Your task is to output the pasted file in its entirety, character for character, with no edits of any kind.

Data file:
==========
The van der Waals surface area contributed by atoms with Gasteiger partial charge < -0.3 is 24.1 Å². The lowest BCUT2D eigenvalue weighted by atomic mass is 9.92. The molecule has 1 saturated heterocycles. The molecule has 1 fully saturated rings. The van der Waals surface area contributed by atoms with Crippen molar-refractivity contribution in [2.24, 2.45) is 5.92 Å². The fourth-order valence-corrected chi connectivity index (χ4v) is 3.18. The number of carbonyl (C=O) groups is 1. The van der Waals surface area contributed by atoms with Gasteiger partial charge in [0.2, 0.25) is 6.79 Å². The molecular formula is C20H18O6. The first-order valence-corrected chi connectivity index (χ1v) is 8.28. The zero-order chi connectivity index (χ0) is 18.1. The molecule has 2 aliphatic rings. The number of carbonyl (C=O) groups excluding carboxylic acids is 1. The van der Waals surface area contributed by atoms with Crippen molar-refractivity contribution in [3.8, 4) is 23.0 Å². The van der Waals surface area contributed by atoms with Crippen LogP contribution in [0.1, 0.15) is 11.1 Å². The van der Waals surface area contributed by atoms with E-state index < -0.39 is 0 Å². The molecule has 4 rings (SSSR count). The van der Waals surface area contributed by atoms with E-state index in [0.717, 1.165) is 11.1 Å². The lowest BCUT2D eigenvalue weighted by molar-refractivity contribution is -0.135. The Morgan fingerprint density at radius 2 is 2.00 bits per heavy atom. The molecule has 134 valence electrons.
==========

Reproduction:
The van der Waals surface area contributed by atoms with Gasteiger partial charge < -0.3 is 24.1 Å². The lowest BCUT2D eigenvalue weighted by atomic mass is 9.92. The molecule has 1 saturated heterocycles. The molecule has 1 fully saturated rings. The van der Waals surface area contributed by atoms with Crippen molar-refractivity contribution in [2.24, 2.45) is 5.92 Å². The fourth-order valence-corrected chi connectivity index (χ4v) is 3.18. The number of carbonyl (C=O) groups is 1. The van der Waals surface area contributed by atoms with Gasteiger partial charge in [0.2, 0.25) is 6.79 Å². The molecular formula is C20H18O6. The first-order valence-corrected chi connectivity index (χ1v) is 8.28. The zero-order chi connectivity index (χ0) is 18.1. The molecule has 2 aliphatic rings. The number of carbonyl (C=O) groups excluding carboxylic acids is 1. The van der Waals surface area contributed by atoms with Crippen molar-refractivity contribution in [3.8, 4) is 23.0 Å². The van der Waals surface area contributed by atoms with Crippen LogP contribution in [0.1, 0.15) is 11.1 Å². The van der Waals surface area contributed by atoms with E-state index < -0.39 is 0 Å². The molecule has 4 rings (SSSR count). The van der Waals surface area contributed by atoms with E-state index in [0.717, 1.165) is 11.1 Å². The lowest BCUT2D eigenvalue weighted by molar-refractivity contribution is -0.135. The Morgan fingerprint density at radius 2 is 2.00 bits per heavy atom. The molecule has 134 valence electrons.